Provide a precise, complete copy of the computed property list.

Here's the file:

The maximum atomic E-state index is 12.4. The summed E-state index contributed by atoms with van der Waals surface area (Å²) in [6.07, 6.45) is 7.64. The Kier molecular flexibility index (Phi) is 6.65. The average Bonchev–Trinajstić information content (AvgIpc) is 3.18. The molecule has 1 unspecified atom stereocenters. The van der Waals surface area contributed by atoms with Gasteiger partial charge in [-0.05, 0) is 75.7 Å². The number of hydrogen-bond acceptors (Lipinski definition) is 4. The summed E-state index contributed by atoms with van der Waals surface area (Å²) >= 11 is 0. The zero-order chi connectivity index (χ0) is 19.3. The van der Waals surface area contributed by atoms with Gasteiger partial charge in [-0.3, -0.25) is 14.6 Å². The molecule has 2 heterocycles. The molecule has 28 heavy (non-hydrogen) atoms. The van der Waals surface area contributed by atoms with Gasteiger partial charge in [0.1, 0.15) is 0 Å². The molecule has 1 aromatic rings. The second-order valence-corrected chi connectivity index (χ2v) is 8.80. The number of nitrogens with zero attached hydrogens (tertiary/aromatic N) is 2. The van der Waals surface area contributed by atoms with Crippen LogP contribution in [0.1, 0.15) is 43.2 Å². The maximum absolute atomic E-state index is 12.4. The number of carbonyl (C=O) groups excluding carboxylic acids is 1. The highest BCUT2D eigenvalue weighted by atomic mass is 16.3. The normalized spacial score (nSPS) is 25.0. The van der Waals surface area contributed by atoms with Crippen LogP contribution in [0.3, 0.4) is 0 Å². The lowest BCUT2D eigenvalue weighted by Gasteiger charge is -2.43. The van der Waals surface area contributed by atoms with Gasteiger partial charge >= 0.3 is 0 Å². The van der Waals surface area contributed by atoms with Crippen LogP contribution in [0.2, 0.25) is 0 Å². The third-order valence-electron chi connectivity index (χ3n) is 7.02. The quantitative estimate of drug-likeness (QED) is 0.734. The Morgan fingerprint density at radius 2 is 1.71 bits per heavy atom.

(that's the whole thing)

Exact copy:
The maximum atomic E-state index is 12.4. The summed E-state index contributed by atoms with van der Waals surface area (Å²) in [6.07, 6.45) is 7.64. The Kier molecular flexibility index (Phi) is 6.65. The average Bonchev–Trinajstić information content (AvgIpc) is 3.18. The molecule has 1 unspecified atom stereocenters. The van der Waals surface area contributed by atoms with Gasteiger partial charge in [-0.05, 0) is 75.7 Å². The number of hydrogen-bond acceptors (Lipinski definition) is 4. The summed E-state index contributed by atoms with van der Waals surface area (Å²) >= 11 is 0. The zero-order chi connectivity index (χ0) is 19.3. The van der Waals surface area contributed by atoms with Gasteiger partial charge in [-0.3, -0.25) is 14.6 Å². The molecule has 2 heterocycles. The molecule has 28 heavy (non-hydrogen) atoms. The van der Waals surface area contributed by atoms with Gasteiger partial charge in [0.1, 0.15) is 0 Å². The molecule has 1 aromatic rings. The second-order valence-corrected chi connectivity index (χ2v) is 8.80. The number of nitrogens with zero attached hydrogens (tertiary/aromatic N) is 2. The van der Waals surface area contributed by atoms with Crippen LogP contribution in [0.1, 0.15) is 43.2 Å². The maximum absolute atomic E-state index is 12.4. The number of carbonyl (C=O) groups excluding carboxylic acids is 1. The highest BCUT2D eigenvalue weighted by atomic mass is 16.3. The normalized spacial score (nSPS) is 25.0. The van der Waals surface area contributed by atoms with Crippen LogP contribution in [0.3, 0.4) is 0 Å². The lowest BCUT2D eigenvalue weighted by Gasteiger charge is -2.43. The van der Waals surface area contributed by atoms with Gasteiger partial charge >= 0.3 is 0 Å². The van der Waals surface area contributed by atoms with Crippen LogP contribution in [0.2, 0.25) is 0 Å². The third-order valence-electron chi connectivity index (χ3n) is 7.02. The quantitative estimate of drug-likeness (QED) is 0.734. The Morgan fingerprint density at radius 2 is 1.71 bits per heavy atom.